Learning to walk takes patience


One of the things that’s long frustrated me as a Christian is the idea that being a Christian always means life gets progressively better. Why do we do this?

Maybe it’s from the subtle prosperity gospel influence that’s seeped into our expectations through so many songs about the victorious Christian life, and the way we frame our stories during testimony time, following the standard “before I was a Christian, life was awful, then I met Jesus, and now everything’s coming up Milhouse!” Maybe it’s just that we really want to believe that things should be easier once we follow Jesus.

But whatever it is, it’s the thing that wrecks so many of us.

I was reminded of this as I read Lecrae’s excellent book, Unashamed, as he shared his realization of this—as well as the good news that we have something better than sunshine and lollipops:

When I decided to follow Jesus that night in Atlanta, I assumed becoming a Christian would make life easier. I thought the rest of my life would be smiling and smooth sailing. I assumed I wouldn’t be tempted by women and partying and acceptance and all the things I’d been a slave to for so many years. I thought I would walk around with a continual inner-peace and serenity like Gandhi or something.

This turns out to be a lie that too many people believe. You’ll actually experience more temptation, not less, after you become a Christian. Following Jesus doesn’t mean you’ll start living perfectly overnight. It certainly doesn’t mean that your problems will disappear. Rather than ridding you of your problems or temptations, following Jesus just means that you have a place—no, a person—to run to when they come. And the power to overcome them.[1. Unashamed (ARC), page 95. May not reflect final printed text.]

[bctt tweet=”Learning to walk takes patience—and God is far more patience with us than we are with ourselves (and each other)” via=”no”]

What’s so important for us to understand is that wherever this idea came from—this notion that somehow the Christian life is supposed to get easier—isn’t something we find in the Scriptures. There’s no passage or single verse that gives it credibility. Instead, we have Paul’s lament of not doing the good  we want to do, and doing the evil we do not (Romans 7:19), his declaration that he and his fellow workers were so “completely overwhelmed—beyond our strength—so that we even despaired of life” (2 Corinthians 1:8), and even Jesus tells us that because no servant is greater than his master (John 15:20), we should expect persecution, not a life of ease.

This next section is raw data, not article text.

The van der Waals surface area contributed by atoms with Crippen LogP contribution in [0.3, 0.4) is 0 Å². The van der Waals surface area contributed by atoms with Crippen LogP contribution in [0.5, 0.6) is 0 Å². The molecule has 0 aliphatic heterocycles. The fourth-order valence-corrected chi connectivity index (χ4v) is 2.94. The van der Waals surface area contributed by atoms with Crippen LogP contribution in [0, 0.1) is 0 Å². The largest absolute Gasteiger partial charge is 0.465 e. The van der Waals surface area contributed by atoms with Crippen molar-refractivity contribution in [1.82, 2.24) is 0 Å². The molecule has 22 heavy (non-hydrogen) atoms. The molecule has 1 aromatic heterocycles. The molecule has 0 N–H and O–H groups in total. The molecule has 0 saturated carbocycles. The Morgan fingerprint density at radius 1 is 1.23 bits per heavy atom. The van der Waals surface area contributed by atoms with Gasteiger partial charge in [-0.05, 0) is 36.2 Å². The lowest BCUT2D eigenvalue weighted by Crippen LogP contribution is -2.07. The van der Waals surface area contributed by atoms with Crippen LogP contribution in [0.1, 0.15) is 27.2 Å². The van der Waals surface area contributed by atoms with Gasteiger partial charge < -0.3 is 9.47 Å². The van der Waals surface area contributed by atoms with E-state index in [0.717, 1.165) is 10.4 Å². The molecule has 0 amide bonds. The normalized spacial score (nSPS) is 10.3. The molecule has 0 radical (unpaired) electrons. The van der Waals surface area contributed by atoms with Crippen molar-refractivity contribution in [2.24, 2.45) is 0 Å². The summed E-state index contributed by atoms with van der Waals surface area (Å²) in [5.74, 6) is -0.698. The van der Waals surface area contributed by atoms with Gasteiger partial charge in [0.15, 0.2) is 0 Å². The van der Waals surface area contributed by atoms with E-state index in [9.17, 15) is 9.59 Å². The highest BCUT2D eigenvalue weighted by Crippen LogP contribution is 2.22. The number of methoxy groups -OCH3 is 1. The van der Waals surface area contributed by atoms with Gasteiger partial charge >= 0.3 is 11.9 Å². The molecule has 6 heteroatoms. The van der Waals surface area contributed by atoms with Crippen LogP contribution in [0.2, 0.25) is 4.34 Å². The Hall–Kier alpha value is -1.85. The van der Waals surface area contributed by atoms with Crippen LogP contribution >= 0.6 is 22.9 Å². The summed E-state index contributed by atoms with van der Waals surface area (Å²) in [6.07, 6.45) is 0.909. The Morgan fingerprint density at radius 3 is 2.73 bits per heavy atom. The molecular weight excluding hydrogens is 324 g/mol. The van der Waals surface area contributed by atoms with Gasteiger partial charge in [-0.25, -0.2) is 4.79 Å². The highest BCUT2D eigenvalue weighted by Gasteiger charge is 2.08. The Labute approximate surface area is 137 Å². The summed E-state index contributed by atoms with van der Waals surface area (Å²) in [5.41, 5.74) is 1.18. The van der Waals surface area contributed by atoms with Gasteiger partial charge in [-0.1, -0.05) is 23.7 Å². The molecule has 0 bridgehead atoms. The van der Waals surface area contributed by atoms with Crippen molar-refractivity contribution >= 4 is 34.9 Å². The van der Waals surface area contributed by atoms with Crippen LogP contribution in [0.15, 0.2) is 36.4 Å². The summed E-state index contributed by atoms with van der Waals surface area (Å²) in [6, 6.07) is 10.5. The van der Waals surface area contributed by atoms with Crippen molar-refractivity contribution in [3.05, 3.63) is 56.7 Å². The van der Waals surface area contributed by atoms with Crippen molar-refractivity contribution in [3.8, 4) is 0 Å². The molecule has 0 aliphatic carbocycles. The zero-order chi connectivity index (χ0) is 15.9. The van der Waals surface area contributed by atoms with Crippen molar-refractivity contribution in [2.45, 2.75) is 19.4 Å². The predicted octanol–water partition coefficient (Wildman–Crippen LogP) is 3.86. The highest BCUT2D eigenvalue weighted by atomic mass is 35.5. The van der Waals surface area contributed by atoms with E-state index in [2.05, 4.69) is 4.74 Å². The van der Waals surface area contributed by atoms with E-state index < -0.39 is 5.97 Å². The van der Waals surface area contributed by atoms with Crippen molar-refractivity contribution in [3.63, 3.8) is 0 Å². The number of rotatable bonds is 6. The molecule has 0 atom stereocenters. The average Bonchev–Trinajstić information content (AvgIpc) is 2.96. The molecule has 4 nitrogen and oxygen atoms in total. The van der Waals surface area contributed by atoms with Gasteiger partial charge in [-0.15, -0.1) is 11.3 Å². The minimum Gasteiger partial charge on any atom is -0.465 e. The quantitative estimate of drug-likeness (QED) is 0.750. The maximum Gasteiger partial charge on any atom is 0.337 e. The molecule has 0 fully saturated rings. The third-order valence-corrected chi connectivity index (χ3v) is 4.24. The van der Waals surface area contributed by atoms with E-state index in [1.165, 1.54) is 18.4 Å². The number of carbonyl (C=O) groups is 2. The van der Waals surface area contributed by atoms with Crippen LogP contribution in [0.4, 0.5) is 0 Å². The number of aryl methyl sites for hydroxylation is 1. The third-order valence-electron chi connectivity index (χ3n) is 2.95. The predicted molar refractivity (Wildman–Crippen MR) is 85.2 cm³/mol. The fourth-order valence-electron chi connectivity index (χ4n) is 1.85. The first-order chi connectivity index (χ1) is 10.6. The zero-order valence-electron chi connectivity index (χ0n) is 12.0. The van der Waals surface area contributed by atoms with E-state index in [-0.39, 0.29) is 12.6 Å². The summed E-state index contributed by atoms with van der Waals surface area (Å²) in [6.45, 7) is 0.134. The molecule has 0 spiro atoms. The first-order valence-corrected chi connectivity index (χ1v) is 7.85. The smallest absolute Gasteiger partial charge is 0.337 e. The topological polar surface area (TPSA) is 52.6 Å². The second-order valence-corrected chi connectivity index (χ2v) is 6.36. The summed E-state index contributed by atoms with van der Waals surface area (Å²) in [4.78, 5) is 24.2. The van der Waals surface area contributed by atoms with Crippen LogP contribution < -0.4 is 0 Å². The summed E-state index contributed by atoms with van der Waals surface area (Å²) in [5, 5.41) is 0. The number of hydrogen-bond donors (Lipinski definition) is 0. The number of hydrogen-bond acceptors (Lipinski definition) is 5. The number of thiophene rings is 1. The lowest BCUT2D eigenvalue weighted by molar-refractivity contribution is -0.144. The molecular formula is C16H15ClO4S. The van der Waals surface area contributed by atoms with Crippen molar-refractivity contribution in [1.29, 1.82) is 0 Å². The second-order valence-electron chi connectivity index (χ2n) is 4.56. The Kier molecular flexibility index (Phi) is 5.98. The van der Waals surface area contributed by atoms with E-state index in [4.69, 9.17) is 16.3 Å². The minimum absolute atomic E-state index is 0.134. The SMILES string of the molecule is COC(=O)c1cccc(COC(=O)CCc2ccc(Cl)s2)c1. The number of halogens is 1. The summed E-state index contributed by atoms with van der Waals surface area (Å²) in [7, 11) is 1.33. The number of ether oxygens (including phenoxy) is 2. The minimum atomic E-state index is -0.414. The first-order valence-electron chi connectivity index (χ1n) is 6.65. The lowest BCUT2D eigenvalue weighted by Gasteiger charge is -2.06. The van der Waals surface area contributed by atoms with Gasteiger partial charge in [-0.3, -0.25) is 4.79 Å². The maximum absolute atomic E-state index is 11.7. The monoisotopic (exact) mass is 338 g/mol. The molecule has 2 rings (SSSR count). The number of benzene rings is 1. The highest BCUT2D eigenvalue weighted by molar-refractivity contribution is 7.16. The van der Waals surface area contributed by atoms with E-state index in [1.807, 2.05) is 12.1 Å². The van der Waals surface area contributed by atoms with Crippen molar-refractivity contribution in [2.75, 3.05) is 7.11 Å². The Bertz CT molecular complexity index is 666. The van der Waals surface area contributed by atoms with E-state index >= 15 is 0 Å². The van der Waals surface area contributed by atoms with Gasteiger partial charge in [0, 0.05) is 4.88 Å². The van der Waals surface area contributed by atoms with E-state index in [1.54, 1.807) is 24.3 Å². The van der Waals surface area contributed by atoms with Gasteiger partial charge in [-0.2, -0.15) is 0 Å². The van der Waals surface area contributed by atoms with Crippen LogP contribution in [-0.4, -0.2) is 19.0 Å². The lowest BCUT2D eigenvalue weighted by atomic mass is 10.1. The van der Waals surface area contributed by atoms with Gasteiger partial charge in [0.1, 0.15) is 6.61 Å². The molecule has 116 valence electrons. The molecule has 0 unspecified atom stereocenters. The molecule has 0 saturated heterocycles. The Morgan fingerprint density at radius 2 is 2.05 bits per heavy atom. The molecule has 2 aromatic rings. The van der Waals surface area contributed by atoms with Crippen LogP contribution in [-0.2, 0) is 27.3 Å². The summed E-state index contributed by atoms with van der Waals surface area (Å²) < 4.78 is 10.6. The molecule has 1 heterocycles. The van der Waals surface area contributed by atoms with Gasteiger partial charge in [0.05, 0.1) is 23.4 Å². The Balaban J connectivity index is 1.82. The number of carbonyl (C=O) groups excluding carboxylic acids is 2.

But what makes us get out of bed in the morning then? What makes us get up and walk when we fall down? To stop hiding our fears and failures and know that we truly can confess our sins to one another without fear of judgment (James 5:16)? Seeing Jesus for who he is—and seeing ourselves as we are in light of him. We were not saved because we are strong, but because we are weak. We are not saved because we have any gift we can bring, but because of God’s great mercy. So, too, we can walk through trial and temptation not because of our own willpower, but because of Christ who strengthens us.

Learning to walk this way isn’t easy. We will all stumble and fall. But when we do, our Father is there to cheer us on and pick us up. He is patient with us—for more than we are with ourselves or with one another. I love the way Lecrae puts it toward the end of chapter 7 of Unashamed:

We fool ourselves into thinking that when we’re “born again,” we come out of the womb walking. But spiritual infants are like physical infants. When a child begins to learn how to walk, they fall a lot… As with children, there is no time period for figuring out how to walk. Some kids are quick learners and others take their time. This is also true spiritually. After the apostle Paul is converted, he retreats to the desert for three years and comes back in full force. But it took Moses forty years in the desert to get his act together. Because God is a perfect parent, he is patient with us whether we are more like the forty-year-Moses or the three-year-Paul. We need to have the same patience with each other and with ourselves as we make our way out of our deserts.[2. Unashamed (ARC), 96-97]

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